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Souls for Carnage

By James Villinger All Rights Reserved ©

Action / Scifi


Book 2 of the Acolytes series With a new ruler in charge of the Female Dominion, the war between the two factions has escalated significantly. As well as the war effort, Sacet and her friends face ever dwindling resources; a starving, fed up population; and a relentless, hidden circle of enemies that threatens to throw everything into unchecked chaos. Now in a position of leadership and surrounded by new allies, Tau has everything she needs to shift the balance of power in her favour, but no matter how hard she tries, she's unable to assist her people. Meanwhile, Sacet seems to be growing more and more powerful as time presses on, but her thoughts are consumed of home and family. This next journey will cast an even greater shadow of doubt, for who can truly be trusted?

1. Forsaken

What sort of world were we bringing our child into? It was bad enough that our tattered village barely had enough food to go around, even with so few of us left. But with those horrifying Necrolisks attacking us every other day, I couldn’t picture my unborn child living a happy life. Until now, every painful moment of our lives had felt like a cruel test, and now we were subjecting our child to the same fate.

My husband Atraen walked through the tent and approached the bed. “I’m here for you now. Hold my hand and don’t let go.”

I clutched onto his sweaty palm and squeezed as another contraction took hold, sending a wave of intense pain through my back and abdomen. My teeth clenched, all of my muscles tensed and I let out a hoarse scream. It felt as though my body was getting ready to push soon. I couldn’t get up, even if I wanted to.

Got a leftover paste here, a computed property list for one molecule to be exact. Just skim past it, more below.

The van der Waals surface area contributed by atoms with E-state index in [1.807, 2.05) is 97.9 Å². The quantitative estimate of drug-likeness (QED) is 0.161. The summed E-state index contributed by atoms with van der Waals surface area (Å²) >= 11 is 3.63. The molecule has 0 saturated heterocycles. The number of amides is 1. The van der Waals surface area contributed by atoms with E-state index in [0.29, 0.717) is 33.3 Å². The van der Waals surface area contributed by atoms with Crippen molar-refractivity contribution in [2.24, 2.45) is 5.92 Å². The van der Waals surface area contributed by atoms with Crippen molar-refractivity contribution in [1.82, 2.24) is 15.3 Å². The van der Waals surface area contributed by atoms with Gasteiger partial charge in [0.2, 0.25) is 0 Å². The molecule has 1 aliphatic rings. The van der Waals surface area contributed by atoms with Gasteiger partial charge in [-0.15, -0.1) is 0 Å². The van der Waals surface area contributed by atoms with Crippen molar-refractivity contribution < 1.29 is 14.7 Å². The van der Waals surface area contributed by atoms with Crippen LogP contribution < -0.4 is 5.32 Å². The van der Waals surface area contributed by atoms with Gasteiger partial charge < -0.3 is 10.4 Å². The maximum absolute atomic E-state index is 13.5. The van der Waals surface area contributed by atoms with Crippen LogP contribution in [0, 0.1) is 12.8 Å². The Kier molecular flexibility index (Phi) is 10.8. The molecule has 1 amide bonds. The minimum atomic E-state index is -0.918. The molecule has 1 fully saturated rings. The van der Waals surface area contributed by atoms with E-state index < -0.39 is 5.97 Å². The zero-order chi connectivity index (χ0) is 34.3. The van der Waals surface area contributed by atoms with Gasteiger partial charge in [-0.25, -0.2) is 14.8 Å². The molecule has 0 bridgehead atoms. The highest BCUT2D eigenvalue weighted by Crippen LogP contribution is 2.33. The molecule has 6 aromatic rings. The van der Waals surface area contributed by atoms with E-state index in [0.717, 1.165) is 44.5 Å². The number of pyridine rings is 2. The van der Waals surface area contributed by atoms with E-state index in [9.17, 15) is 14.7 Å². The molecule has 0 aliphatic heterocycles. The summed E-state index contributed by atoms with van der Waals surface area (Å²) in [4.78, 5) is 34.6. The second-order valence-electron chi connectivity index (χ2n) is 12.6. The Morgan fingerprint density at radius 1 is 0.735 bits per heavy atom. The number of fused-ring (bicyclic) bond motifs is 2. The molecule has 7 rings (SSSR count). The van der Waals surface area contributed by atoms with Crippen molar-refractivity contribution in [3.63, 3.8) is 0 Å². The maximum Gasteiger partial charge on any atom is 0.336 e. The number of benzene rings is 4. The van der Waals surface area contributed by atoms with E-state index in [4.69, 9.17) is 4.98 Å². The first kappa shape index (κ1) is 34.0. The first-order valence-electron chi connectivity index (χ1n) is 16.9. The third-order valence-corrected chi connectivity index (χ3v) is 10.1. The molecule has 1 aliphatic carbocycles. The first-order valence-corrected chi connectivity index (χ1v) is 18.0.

“Just hold on, you’re not dilated enough yet,” said the midwife, Sabu. She was on her knees, and was going to deliver my baby when the time came. Hopefully, very soon.

A tear rolled down my burning cheek, making it feel cooler, if only for a moment. Atraen was gently caressing my hand, back and forth with his fingers. I loved him so much. Normally a serious and collected man, the calmest I’ve ever known, his petrified expression matched those around me. I squeezed his hand tighter and attempted a reassuring smile as the excruciating contraction ceased.

He squeezed back. “Is there anything I can get you? What can I do to help? I feel useless.”

“Being here … by my side … is all that matters,” I said between breaths, “although … I could use some water.”

“You stay, Atraen. I’ll get it,” said the junior midwife, Ria, who sped out of the tent.

I brought my other hand to Atraen. “Our child can’t grow up in all of this. We have to find a way out of this place.”

A bloodcurdling screech followed by a slash came from beyond the tent’s entrance. Soon after, a muddle of screams, monstrous squeals and gunfire followed. They were back.